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Low daily salt intake tied to improved BP control

Elaine Soliven
11 Oct 2017

Reducing daily salt intake is associated with improved blood pressure (BP) levels in patients with hypertension, according to a study presented at APCH 2017.

The researchers analysed 10,547 patients with hypertension (mean age 64.5 years, 70.8 percent male, mean BP 130.9/78.2 mm Hg) who were taking antihypertensive medications and visited the hospital for a physical check-up over a 6-year period. Participants were divided into three groups according to the number of prescribed antihypertensive drugs: group 1 (n=5,469; one drug), group 2 (n=3,861; two drugs), and group 3 (n=1,217; ≥3 drugs). Spot urine method was used to estimate salt intake, and patients were assessed for up to 6 years. [APCH 2017, abstract 4665]

Overall, BP levels reduced from 132.9/80.1 to 129.9/77.1 mm Hg and achievement of target BP (<140/90 mm Hg) increased from 65.4 to 76.4 percent over the study duration in all groups.

Individuals with a BP level below target value (<140/90 mm Hg) were more likely to achieve a higher rate of salt restriction (<6 grams daily) compared with those who had a BP level above the target value (3.9 percent vs 2.5 percent, 2.9 percent vs 2.3 percent, and 2.6 percent vs 1.4 percent in groups 1, 2, and 3, respectively).

Individuals who achieved salt restriction were more likely to reach the target BP than those who did not achieve salt restriction (overall, 82.0 percent vs 72.5 percent; 78.4 percent vs 74.1 percent, and 84.8 percent vs 74.7 percent in groups 1, 2, and 3, respectively).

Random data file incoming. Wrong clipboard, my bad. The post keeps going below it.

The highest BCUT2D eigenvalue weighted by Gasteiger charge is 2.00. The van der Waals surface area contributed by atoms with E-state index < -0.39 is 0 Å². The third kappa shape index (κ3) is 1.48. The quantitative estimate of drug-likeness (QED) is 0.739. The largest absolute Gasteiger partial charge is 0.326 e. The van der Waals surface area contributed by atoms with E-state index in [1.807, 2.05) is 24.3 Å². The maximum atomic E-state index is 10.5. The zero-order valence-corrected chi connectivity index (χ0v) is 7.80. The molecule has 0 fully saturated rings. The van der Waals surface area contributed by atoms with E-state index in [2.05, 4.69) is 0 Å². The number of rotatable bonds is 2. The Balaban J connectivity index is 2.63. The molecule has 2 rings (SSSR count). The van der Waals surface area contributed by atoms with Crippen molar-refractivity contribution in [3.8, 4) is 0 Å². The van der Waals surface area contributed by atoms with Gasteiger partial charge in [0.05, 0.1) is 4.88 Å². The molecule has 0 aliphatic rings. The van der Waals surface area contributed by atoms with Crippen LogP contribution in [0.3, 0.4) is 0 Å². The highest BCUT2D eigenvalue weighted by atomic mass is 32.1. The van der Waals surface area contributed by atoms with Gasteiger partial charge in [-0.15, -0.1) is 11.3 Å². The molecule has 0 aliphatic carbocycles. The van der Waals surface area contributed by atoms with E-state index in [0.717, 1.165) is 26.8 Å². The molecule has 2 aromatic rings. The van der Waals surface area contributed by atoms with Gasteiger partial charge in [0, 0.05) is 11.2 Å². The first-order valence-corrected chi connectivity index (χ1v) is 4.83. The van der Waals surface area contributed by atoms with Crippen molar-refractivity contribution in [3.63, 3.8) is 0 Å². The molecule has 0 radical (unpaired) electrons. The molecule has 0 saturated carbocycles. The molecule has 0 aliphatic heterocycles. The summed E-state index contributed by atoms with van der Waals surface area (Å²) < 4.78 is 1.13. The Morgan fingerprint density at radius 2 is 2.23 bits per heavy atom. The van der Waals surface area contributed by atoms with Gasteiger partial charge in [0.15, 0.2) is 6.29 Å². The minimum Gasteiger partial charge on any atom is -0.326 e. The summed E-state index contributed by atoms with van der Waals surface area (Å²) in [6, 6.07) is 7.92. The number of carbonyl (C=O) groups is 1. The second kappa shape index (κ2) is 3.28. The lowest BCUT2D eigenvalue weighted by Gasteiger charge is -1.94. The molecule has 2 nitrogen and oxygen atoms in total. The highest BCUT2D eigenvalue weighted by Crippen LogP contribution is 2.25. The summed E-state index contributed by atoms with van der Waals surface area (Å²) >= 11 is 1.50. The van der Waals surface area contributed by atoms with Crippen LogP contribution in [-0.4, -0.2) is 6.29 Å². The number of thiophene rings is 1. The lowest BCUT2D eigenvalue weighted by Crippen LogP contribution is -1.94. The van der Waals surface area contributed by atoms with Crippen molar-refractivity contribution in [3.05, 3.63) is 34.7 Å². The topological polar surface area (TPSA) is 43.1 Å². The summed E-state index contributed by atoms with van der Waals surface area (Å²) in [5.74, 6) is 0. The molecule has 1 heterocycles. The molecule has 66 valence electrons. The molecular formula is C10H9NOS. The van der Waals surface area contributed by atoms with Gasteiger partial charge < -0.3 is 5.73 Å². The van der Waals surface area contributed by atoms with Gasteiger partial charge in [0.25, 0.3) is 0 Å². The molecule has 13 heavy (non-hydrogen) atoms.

However, achievement rate of salt restriction reduced with the number of antihypertensive drugs prescribed (3.5, 2.9, and 2.4 percent in groups 1, 2, and 3, respectively).

“The control of BP in individuals with antihypertensive medications was improved in the last 6 years,” said lead author Dr Hiroyuki Takase from the Department of Internal Medicine at Enshu Hospital in Hamamatsu, Japan. “However, salt restriction has not been successfully achieved especially in hypertensive patients with multiple antihypertensive medications.”

“Excess salt intake may induce resistance to antihypertensive treatment and, thus, increases the number of antihypertensive drugs for BP control,” Takase added.
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Most Read Articles
Elvira Manzano, 5 days ago
Bisphosphonates have proven antifracture efficacy and remain to be the cornerstone of osteoporosis treatment. However, a drug holiday is of particular importance with bisphosphonates due to some signals with long-term use of the drug, including rare incidence of atypical femoral fracture (AFF) and osteonecrosis of the jaw (ONJ), says a leading endocrinologist at AFOS 2017.
2 days ago
Breast cancer patients have notably different microbiomes in the local breast tissue and urinary tract, a recent study reveals. Particularly, species in the Methylobacterium genus are reduced in the local breast tissue while the urinary tract is enriched in gram-positive bacteria.
Tristan Manalac, 2 days ago
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